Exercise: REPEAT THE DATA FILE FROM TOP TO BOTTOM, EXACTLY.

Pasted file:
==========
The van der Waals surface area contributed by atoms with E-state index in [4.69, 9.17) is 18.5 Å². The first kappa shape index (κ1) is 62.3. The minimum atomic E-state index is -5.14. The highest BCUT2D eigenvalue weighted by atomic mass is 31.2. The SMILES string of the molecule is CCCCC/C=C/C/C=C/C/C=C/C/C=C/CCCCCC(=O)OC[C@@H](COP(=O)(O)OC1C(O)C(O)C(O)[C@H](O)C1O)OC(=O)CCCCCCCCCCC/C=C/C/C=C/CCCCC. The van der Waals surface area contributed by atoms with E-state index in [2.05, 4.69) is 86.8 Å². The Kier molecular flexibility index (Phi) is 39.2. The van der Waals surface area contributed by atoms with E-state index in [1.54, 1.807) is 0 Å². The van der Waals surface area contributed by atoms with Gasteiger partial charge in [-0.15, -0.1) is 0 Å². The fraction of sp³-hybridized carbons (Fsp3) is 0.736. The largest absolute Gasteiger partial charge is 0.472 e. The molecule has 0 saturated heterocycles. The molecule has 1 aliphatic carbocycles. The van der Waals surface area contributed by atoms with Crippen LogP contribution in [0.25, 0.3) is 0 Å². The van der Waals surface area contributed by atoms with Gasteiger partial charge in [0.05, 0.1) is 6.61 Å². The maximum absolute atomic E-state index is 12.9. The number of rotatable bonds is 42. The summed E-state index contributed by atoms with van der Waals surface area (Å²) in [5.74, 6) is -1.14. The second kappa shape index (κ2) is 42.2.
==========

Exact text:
The van der Waals surface area contributed by atoms with E-state index in [4.69, 9.17) is 18.5 Å². The first kappa shape index (κ1) is 62.3. The minimum atomic E-state index is -5.14. The highest BCUT2D eigenvalue weighted by atomic mass is 31.2. The SMILES string of the molecule is CCCCC/C=C/C/C=C/C/C=C/C/C=C/CCCCCC(=O)OC[C@@H](COP(=O)(O)OC1C(O)C(O)C(O)[C@H](O)C1O)OC(=O)CCCCCCCCCCC/C=C/C/C=C/CCCCC. The van der Waals surface area contributed by atoms with E-state index in [2.05, 4.69) is 86.8 Å². The Kier molecular flexibility index (Phi) is 39.2. The van der Waals surface area contributed by atoms with E-state index in [1.54, 1.807) is 0 Å². The van der Waals surface area contributed by atoms with Gasteiger partial charge in [-0.15, -0.1) is 0 Å². The fraction of sp³-hybridized carbons (Fsp3) is 0.736. The largest absolute Gasteiger partial charge is 0.472 e. The molecule has 0 saturated heterocycles. The molecule has 1 aliphatic carbocycles. The van der Waals surface area contributed by atoms with Crippen LogP contribution in [0.25, 0.3) is 0 Å². The van der Waals surface area contributed by atoms with Gasteiger partial charge in [0.05, 0.1) is 6.61 Å². The maximum absolute atomic E-state index is 12.9. The number of rotatable bonds is 42. The summed E-state index contributed by atoms with van der Waals surface area (Å²) in [5.74, 6) is -1.14. The second kappa shape index (κ2) is 42.2.